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‘HΘMΣCΘMING’ by Beyoncè

On April 17, I tuned in to Netflix (at 3 a.m. ET sharp) and watched the journey Beyonce’ embarked on to create her historic 2018 Coachella performance. I, unlike many of you, did not watch the livestream last year so “Homecoming” the documentary was a refreshing new treat filled with precious moments of rich culture.

From paying homage to the historic marching bands and dancers at the nation’s historically Black colleges and universities (HBCUs) to demonstrating the resiliency, beauty and sacrifice embedded in the Black experience, Beyoncé’s newly released documentary Homecoming is a testament to the Black culture the unique way that it is celebrated at HBCUs. And did y’all see the costumes?!

I went to Auburn University, a majority school in southeastern Alabama. While there, I got involved in every organization that would allow me to express myself and those like me freely on a predominately white campus. I was the President of the Black Student Union, a lifetime member of the NAACP and I pledged a historically black Greek-letter sorority, AKA. As Black students on campus, we partied hard and created what cultural experiences we could, but nothing beat the experience of traveling just 15 minutes up the highway to Tuskegee University, a historically black university. There was the Soul Inn, the basketball games, the Chicken Coop (I don’t think anyone really ate there), the George Washington Carver museum and a host of Black kids from all over the world who brought a different perspective to what it means to be Black in America. Honestly, it was more diverse than Auburn. Some of the best moments happened during Tuskegee’s Homecoming, which we all prayed never landed on the same weekend as a big AU football game day. My folks, who are Tuskegee Institute (former name) and medical school graduates and are very active alumni, would travel from Birmingham to visit every year. At Homecoming, everyone on campus is dressed to impress, you can get the best fish sandwiches and the band always rocks the halftime show. Bey’s “Homecoming” is very reminiscent of those good college memories.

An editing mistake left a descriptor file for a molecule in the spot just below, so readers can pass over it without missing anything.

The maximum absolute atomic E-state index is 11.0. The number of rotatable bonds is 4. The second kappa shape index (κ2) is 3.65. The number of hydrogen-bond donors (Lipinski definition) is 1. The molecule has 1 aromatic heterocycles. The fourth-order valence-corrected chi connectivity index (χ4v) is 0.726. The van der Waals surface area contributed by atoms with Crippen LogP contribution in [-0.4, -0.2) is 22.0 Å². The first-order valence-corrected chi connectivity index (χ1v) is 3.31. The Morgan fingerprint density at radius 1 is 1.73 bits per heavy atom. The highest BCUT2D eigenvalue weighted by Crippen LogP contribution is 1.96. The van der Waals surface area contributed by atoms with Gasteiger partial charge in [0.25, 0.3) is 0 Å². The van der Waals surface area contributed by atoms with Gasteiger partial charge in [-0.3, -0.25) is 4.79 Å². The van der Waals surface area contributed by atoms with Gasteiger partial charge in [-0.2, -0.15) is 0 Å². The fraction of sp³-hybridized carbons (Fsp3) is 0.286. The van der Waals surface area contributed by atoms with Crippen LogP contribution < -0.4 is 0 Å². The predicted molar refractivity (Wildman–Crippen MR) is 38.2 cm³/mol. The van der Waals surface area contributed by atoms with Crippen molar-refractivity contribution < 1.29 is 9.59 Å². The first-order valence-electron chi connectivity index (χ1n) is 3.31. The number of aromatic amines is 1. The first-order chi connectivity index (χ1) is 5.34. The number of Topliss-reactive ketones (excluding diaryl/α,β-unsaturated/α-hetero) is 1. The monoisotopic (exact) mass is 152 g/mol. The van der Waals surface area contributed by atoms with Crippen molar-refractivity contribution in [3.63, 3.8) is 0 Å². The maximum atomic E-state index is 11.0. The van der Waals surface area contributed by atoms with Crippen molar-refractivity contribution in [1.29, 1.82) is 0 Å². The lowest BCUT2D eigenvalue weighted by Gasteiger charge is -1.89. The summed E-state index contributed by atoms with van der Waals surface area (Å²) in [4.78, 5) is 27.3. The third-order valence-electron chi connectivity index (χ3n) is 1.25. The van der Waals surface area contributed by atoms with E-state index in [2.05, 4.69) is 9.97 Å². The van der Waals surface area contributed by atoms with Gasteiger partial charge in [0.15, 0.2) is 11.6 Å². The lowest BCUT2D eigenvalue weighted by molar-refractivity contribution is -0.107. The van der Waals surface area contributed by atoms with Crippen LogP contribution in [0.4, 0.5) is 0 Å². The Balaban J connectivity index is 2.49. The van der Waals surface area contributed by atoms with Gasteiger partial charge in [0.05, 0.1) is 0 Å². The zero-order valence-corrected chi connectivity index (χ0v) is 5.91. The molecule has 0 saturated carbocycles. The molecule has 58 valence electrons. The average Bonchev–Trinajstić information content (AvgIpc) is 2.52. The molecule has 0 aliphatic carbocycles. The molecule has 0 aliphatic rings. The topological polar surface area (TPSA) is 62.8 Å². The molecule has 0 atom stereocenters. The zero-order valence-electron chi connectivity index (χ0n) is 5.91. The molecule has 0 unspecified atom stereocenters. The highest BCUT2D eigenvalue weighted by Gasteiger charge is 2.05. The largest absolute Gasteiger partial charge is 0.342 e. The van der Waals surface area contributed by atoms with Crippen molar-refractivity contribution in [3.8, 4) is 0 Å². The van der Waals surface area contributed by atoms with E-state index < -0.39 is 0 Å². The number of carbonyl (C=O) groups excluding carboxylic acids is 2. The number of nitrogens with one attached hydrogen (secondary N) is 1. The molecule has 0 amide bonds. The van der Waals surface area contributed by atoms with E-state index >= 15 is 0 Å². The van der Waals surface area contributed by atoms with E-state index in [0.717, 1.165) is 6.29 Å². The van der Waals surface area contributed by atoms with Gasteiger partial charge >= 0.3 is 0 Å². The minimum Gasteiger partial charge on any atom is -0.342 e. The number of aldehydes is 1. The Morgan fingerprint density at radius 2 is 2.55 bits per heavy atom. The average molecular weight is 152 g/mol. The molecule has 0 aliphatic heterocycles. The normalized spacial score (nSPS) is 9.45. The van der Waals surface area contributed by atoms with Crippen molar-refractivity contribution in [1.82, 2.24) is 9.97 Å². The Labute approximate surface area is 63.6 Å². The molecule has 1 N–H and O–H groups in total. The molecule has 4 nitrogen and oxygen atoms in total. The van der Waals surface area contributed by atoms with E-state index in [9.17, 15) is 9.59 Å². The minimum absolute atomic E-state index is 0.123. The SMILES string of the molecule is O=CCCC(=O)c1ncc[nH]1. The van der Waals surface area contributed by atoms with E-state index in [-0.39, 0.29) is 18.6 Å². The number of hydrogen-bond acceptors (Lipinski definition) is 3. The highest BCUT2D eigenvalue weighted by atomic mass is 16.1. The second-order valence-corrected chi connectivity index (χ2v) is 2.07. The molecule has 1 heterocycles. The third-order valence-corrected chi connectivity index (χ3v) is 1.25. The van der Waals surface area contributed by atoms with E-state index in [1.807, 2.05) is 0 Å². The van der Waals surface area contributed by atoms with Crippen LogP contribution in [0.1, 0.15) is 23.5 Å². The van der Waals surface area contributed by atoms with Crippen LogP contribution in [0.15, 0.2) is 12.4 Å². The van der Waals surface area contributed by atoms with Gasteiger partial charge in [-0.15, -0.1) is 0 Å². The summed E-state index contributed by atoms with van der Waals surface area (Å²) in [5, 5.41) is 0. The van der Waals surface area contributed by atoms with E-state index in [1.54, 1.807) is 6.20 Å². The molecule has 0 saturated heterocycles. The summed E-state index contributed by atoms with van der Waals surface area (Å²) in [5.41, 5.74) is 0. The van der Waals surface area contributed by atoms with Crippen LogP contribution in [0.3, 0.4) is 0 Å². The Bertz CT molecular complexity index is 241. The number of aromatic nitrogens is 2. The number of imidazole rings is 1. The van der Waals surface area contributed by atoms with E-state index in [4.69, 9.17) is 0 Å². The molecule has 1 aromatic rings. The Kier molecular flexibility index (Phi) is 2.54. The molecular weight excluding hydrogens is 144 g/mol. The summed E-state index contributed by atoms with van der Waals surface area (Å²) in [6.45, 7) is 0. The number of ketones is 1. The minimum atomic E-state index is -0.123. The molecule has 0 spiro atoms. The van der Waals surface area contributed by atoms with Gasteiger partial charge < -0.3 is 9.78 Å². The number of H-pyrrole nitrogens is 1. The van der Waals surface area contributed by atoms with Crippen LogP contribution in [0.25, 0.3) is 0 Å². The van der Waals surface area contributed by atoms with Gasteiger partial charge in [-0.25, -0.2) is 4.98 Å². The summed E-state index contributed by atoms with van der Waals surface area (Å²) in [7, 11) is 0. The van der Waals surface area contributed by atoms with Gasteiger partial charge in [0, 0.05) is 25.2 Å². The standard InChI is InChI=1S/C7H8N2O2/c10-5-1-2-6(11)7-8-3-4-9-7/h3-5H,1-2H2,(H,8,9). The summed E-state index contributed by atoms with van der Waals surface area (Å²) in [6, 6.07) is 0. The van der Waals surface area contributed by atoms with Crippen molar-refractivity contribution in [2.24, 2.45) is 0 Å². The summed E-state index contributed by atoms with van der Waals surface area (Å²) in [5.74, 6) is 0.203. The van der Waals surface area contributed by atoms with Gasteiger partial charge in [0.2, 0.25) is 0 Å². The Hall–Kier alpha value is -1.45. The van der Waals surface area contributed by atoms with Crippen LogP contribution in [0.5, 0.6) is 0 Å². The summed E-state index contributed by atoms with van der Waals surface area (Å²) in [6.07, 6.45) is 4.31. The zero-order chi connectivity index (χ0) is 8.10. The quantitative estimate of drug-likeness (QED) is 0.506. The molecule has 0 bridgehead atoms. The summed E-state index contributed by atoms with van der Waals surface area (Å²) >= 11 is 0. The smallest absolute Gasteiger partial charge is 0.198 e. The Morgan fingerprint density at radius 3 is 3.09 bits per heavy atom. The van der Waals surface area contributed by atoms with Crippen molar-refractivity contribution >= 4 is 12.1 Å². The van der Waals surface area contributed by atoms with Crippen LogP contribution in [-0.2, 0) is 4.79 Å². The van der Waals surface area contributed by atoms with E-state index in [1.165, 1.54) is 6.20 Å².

I have a lot of respect for Bey. She has worked hard over her 22-year career to be the best performer in R&B/Soul and Pop music. And along the way, she has never lost sight of her humble beginnings in Houston, TX. Her art reflects what it’s like to be a southern Black woman, which is what I am. And it’s good to see our uniqueness expressed to the world on such a big platform. Who else other than a Southern Black woman would be the business mogul, mom and wife and have millions of people in America packing hot sauce in their bag and eating at Red Lobster? Tuh! Mad respect! New quote:

“If my country ass can do it, anyone can.”

She even blessed us with a live album, which is almost becoming a lost art form in the days of digital and trap music. My favorite joint on the live album is “Lift Every Voice,” which leads into “Formation.” ✊🏾✊🏾✊🏾👸🏾 This version of the Black National Anthem is now a staple like Whitney Houston’s Star Spangled Banner. Share your favorite tracks or moments in the comment section below.

Follow me on Instagram @costumesandcoffee.

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